|The German city-state of Bremen went to the polls on May 10|
While the SPD still topped the poll with 32.9 percent, its vote share was down 5.7 percent on the 2011 election, and marks its worst ever result in Bremen.
The SPD has governed the city-state – one of Germany’s main industrial centres – continuously since the end of World War Two. Bremen, with a population of only 655,000, has been hard hit by a gradual decline in the local shipbuilding industry and by weakened public finances.
It now suffers from Germany’s highest unemployment rate, at 11 percent, as well as high levels of debt. According to a recent report by German charity Der Paritätische Wohlfahrtsverband, nearly a quarter of people in Bremen live in poverty, more than any other German state.
The level of political engagement has suffered as a result, with barely fifty percent of the electorate turning out to vote in this election – the lowest turnout in any poll in modern Germany history.
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The SPD’s current coalition partners, the Greens, also suffered a significant setback in the poll, dropping 7.5 percent to 15 percent. Between them, the governing coalition has won a bare majority of 43 seats out of 83 in the state legislature.
The socialist party Die Linke (“the left”) increased its share of the vote by a 3.8 percent, winning 9.4 percent and taking eight seats in the state parliament.
The free-market fundamentalist Free Democratic Party also saw a swing of 4.2 percent, its 6.6 percent result lifting it above the 5 percent representation threshold required for it to return to the state parliament after losing all of its seats in 2011.
|Only 50 percent of the Bremen electorate voted on May 10|
Perhaps most notably, however, is the continued success of the right-wing eurosceptic Alternative für Deutschland (AfD – “Alternative for Germany”) party, which stood in the state election for the first time since its formation in 2013.
While there had been speculation that national leadership problems might hurt the AfD’s chances, it won 5.5 percent of the vote and four seats.
Despite a recent shift to the right, with the party adopting a more strident anti-immigrant, law-and-order position, the AfD has now been elected to parliament in five consecutive state elections.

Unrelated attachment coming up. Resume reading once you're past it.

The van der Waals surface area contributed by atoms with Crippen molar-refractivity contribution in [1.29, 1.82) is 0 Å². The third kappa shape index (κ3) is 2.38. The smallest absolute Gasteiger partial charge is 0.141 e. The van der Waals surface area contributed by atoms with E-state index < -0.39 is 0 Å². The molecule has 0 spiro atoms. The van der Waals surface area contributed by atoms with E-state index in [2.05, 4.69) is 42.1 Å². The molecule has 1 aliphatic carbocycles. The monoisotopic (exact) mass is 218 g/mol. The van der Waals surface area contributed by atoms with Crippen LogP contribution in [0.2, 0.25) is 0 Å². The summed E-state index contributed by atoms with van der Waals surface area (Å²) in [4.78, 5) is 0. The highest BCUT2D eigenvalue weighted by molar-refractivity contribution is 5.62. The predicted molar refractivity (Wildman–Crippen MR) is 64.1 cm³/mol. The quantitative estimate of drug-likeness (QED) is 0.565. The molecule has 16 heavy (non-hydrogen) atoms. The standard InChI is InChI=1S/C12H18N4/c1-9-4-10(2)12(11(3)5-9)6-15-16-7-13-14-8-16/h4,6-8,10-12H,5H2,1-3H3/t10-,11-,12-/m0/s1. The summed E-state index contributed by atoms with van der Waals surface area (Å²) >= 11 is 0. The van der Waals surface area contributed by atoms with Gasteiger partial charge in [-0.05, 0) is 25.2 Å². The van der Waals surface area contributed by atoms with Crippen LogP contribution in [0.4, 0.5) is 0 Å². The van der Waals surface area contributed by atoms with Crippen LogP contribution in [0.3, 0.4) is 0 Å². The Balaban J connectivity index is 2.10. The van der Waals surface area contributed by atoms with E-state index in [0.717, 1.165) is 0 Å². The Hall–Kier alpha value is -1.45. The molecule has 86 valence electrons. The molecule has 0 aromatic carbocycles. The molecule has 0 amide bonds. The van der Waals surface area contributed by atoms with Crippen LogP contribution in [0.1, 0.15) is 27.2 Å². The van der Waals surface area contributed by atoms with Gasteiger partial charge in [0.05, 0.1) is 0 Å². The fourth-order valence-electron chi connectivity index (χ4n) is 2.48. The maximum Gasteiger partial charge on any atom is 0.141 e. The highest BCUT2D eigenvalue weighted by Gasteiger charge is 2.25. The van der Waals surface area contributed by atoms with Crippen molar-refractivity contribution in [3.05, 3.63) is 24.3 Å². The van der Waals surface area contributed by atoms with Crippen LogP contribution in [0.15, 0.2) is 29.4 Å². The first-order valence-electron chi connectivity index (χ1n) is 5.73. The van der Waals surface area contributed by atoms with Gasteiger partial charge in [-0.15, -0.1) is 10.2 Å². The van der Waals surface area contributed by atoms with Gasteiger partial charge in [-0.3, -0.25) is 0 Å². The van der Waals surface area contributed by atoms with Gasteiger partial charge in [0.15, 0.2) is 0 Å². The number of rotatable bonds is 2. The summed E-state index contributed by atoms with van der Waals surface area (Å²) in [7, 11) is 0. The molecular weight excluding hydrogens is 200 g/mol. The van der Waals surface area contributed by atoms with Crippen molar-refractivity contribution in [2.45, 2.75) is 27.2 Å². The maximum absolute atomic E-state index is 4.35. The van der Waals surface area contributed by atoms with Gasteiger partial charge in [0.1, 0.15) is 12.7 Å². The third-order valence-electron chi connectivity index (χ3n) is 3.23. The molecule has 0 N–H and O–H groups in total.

After winning around 10% of the votes in the eastern states of Brandenburg, Saxony and Thuringia, in February the AfD won seats in the prosperous city-state of Hamburg, its first success in a western state.
Conflicts within the party between more moderate eurosceptics and a fiercely anti-immigration, xenophobic wing are threatening to split the party, however, and AfD national leader Bernd Lucke recently stated that “The basic approaches of these two groups cannot be united.”
The centre-right Christian Democratic Union (CDU) of German Chancellor Angela Merkel – traditionally weak in the northern industrial cities – saw a modest gain of only 2.2 percent in Bremen, winning 22.6 percent overall despite concerted campaigning in the lead up to the election.
While the SPD has tried to represent the election as a purely local poll, the result underlines SPD concerns over its inability to dent Merkel’s popularity at a national level.
The SPD is currently the junior partner in a “grand coalition” federal government with the CDU, but with a slew of state elections due to be held next year before federal elections in 2017, it is keen to escape Merkel’s shadow, and present itself as a viable party of government in its own right once again.
The poor result in Bremen raises questions about the its ability to do this, with the SPD’s national poll ratings remain stuck at around 25 per cent, little changed from the last federal election in 2013, while the CDU is steady at around 40 per cent approval.